The Aurora Tragedy and Twitter
The tragic shooting that occurred in Aurora near Denver, Colorado at the Batman: The Dark Knight Rises premiere prompted an outpouring of news of the event as it happened, as well as capturing the horror of the event via victim and witness tweets as it happened.
The shooting, which left 12 dead and 70 more injured, was carried out by a neuroscience PhD student, who had recently dropped out. It seems that the first place that people turn these days is not traditional news channels, but Twitter, as the social media site relays events as they happen much quicker than the major channels can.
Tweets immediately began to appear as the tragedy unfolded, some from victims still inside the cinema, others from those who had already escaped and were praying for their friends who remained inside.
The hashtags #theatreshooting and #aurora immediately began trending on Twitter, many praying for family and friends, whilst others gave accounts of what was happening in real time.
Whilst of course there is nothing that can be seen as a good thing concerning the tragedy, much like in the London Riots, Twitter provided the Aurora community with much-needed information. Whilst of course the police and news channels were onsite quickly, the immediacy provided by the social network provided information quickly, some of which families obviously didn’t want to hear.
As pointed out by blogger Natalie Contreras, “Social Media has polled in its thoughts on this incident; once again bringing us all together even when we’re miles apart. I know more about these victims thanks to their tweets and blogs that will forever have its print on the web. Untouched.”
Social media lends a more human touch to the tragedy and allows sympathisers to express condolences in such a way that have never been possible before. Bearing this in mind alongside the way such events spread across Twitter like wildfire, it’s no wonder that traditional newspapers are thought to be on the way out.
The perpetrator, James Holmes, is thought to have been addicted to the same substance as the late Heath Ledger, and became fixated with Batman movies, calling himself ‘The Joker’ as the authorities took him away.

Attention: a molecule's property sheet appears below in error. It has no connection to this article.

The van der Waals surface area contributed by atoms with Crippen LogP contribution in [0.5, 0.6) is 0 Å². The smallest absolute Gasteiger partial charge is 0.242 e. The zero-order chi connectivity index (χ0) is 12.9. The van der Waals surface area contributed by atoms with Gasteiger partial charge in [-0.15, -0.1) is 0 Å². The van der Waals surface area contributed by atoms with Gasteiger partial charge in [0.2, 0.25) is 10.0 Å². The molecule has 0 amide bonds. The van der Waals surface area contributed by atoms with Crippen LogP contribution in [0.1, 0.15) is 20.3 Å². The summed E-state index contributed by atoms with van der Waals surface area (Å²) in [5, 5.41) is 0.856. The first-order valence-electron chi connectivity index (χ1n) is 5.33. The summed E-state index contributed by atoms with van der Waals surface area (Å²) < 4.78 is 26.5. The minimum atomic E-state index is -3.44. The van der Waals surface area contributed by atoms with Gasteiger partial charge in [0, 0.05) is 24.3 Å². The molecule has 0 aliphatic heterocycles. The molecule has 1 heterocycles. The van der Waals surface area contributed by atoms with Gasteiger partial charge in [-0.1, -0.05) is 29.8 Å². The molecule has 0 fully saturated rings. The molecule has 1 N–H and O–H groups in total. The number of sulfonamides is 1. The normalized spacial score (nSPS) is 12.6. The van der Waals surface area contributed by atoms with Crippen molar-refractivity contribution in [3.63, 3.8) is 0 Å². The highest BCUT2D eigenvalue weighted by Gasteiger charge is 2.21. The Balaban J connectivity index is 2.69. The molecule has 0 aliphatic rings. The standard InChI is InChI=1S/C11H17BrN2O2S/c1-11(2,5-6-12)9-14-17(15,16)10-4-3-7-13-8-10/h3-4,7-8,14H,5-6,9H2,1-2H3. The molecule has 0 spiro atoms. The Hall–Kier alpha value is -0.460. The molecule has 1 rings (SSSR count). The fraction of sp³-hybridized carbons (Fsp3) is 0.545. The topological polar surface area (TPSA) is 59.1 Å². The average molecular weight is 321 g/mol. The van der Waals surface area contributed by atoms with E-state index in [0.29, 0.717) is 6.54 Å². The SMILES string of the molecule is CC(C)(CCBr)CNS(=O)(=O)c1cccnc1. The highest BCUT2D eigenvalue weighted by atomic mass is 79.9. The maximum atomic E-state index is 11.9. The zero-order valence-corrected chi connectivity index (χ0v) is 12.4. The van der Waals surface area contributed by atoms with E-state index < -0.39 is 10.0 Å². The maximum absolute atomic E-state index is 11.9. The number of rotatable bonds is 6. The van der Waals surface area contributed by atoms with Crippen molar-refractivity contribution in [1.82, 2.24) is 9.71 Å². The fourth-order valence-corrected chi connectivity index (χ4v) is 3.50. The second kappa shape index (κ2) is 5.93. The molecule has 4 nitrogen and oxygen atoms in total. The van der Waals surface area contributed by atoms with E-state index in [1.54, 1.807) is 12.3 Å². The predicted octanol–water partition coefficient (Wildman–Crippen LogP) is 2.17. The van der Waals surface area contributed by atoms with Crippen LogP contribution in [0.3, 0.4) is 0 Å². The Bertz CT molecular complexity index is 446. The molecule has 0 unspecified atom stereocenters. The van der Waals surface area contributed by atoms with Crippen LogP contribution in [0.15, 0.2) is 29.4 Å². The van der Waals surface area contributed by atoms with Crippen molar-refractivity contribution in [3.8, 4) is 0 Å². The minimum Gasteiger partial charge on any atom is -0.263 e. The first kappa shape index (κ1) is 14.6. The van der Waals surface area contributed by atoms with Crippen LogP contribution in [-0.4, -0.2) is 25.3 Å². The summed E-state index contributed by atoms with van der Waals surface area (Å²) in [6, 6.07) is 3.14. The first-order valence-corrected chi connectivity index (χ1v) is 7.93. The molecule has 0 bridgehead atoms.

It’s also thought that he could have been suffering from a psychotic illness which could have presented itself at any time during the past decade. Whatever the case, he amassed ammunition of 6000 rounds and legally purchased four weapons, two Glocks, an AR-15 semi-automatic rifle and a 12-gauge shotgun.
Whilst of course the event brought some of the worst kind of internet trolls out of the woodwork, for the most part it showed a unity across the world that wouldn’t have been possible without the involvement of Twitter.
Much like the shocking heart-attack suffered by footballer Fabrice Muamba during a televised match, whilst not quite on the same scale, the outpouring of shock and good wishes in the wake of the tragedy wasn’t really marred by the sick individuals who cracked jokes or worse, claimed to be a part of it.
The real tragedy seems to be that nothing ever seems to be learned from shootings that happen on this scale all too often in the USA. Last year, 9146 people in the US were murdered with a gun; this excludes people who shot at others in self-defence and shootings by the police.
In the UK, the death by gunshot count was 39 – the international comparisons show conclusively that fewer gun owners per capita produce not only fewer murders by firearm, but fewer murders per capita over all. Taking into account that the USA has 5 times the UK population you are 48 times more likely to get murdered in America than you are in the UK with a gun.
Perhaps the power of social media and Twitter itself can help to save lives by campaigning for safer gun laws in the USA; whilst of course America runs its own country as it sees fit, the statistics speak for themselves. It’s too easy to buy guns, which makes it far too easy to murder with them.